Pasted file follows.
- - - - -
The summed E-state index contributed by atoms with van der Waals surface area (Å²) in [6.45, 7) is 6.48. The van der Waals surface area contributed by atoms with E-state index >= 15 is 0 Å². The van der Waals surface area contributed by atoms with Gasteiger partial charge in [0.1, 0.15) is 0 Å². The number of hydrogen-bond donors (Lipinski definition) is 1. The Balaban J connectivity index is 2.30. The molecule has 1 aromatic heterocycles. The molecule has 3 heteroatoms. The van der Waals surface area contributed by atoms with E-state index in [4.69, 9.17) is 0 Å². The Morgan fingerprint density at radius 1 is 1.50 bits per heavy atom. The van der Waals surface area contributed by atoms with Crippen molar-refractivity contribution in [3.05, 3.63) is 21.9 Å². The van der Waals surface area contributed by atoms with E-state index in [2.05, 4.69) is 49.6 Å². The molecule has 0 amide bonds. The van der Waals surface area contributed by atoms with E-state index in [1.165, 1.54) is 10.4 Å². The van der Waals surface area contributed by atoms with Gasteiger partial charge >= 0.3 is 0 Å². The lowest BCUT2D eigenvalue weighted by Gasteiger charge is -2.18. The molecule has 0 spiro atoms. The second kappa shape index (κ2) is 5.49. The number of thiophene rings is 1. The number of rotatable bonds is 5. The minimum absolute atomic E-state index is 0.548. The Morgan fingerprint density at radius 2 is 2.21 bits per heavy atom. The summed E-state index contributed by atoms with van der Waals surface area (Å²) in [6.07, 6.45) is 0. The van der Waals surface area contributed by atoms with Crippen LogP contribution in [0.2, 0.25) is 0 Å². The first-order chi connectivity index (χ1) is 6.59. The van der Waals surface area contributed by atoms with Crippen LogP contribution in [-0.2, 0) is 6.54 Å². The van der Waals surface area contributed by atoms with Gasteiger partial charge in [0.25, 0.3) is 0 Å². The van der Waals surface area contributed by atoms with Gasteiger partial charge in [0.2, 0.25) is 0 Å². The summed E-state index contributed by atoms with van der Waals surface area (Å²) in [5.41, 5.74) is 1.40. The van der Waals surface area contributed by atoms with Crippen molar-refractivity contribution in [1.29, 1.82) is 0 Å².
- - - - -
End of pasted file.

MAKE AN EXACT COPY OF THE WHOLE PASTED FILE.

The summed E-state index contributed by atoms with van der Waals surface area (Å²) in [6.45, 7) is 6.48. The van der Waals surface area contributed by atoms with E-state index >= 15 is 0 Å². The van der Waals surface area contributed by atoms with Gasteiger partial charge in [0.1, 0.15) is 0 Å². The number of hydrogen-bond donors (Lipinski definition) is 1. The Balaban J connectivity index is 2.30. The molecule has 1 aromatic heterocycles. The molecule has 3 heteroatoms. The van der Waals surface area contributed by atoms with E-state index in [4.69, 9.17) is 0 Å². The Morgan fingerprint density at radius 1 is 1.50 bits per heavy atom. The van der Waals surface area contributed by atoms with Crippen molar-refractivity contribution in [3.05, 3.63) is 21.9 Å². The van der Waals surface area contributed by atoms with E-state index in [2.05, 4.69) is 49.6 Å². The molecule has 0 amide bonds. The van der Waals surface area contributed by atoms with E-state index in [1.165, 1.54) is 10.4 Å². The van der Waals surface area contributed by atoms with Gasteiger partial charge >= 0.3 is 0 Å². The lowest BCUT2D eigenvalue weighted by Gasteiger charge is -2.18. The molecule has 0 spiro atoms. The second kappa shape index (κ2) is 5.49. The number of thiophene rings is 1. The number of rotatable bonds is 5. The minimum absolute atomic E-state index is 0.548. The Morgan fingerprint density at radius 2 is 2.21 bits per heavy atom. The summed E-state index contributed by atoms with van der Waals surface area (Å²) in [6.07, 6.45) is 0. The van der Waals surface area contributed by atoms with Crippen LogP contribution in [0.2, 0.25) is 0 Å². The first-order chi connectivity index (χ1) is 6.59. The van der Waals surface area contributed by atoms with Crippen LogP contribution in [-0.2, 0) is 6.54 Å². The van der Waals surface area contributed by atoms with Gasteiger partial charge in [0.25, 0.3) is 0 Å². The van der Waals surface area contributed by atoms with Gasteiger partial charge in [0.2, 0.25) is 0 Å². The summed E-state index contributed by atoms with van der Waals surface area (Å²) in [5.41, 5.74) is 1.40. The van der Waals surface area contributed by atoms with Crippen molar-refractivity contribution in [1.29, 1.82) is 0 Å².